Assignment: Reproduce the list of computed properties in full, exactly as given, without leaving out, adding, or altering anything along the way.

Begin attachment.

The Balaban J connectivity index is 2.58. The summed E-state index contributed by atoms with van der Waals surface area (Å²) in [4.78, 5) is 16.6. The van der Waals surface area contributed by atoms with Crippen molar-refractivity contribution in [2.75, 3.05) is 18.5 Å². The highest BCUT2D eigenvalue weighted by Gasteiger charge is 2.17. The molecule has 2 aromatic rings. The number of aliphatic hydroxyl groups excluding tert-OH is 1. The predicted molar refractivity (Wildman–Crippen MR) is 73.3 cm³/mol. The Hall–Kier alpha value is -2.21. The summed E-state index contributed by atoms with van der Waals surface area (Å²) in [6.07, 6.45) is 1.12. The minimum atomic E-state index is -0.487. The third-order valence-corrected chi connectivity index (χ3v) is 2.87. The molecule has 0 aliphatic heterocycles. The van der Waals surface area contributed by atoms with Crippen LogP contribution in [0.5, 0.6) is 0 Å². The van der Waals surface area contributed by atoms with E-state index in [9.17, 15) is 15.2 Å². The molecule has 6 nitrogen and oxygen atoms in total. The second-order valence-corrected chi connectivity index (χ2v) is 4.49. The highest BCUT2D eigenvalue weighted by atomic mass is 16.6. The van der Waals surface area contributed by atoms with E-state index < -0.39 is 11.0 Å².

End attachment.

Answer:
The Balaban J connectivity index is 2.58. The summed E-state index contributed by atoms with van der Waals surface area (Å²) in [4.78, 5) is 16.6. The van der Waals surface area contributed by atoms with Crippen molar-refractivity contribution in [2.75, 3.05) is 18.5 Å². The highest BCUT2D eigenvalue weighted by Gasteiger charge is 2.17. The molecule has 2 aromatic rings. The number of aliphatic hydroxyl groups excluding tert-OH is 1. The predicted molar refractivity (Wildman–Crippen MR) is 73.3 cm³/mol. The Hall–Kier alpha value is -2.21. The summed E-state index contributed by atoms with van der Waals surface area (Å²) in [6.07, 6.45) is 1.12. The minimum atomic E-state index is -0.487. The third-order valence-corrected chi connectivity index (χ3v) is 2.87. The molecule has 0 aliphatic heterocycles. The van der Waals surface area contributed by atoms with Crippen LogP contribution in [0.5, 0.6) is 0 Å². The van der Waals surface area contributed by atoms with E-state index in [9.17, 15) is 15.2 Å². The molecule has 6 nitrogen and oxygen atoms in total. The second-order valence-corrected chi connectivity index (χ2v) is 4.49. The highest BCUT2D eigenvalue weighted by atomic mass is 16.6. The van der Waals surface area contributed by atoms with E-state index < -0.39 is 11.0 Å².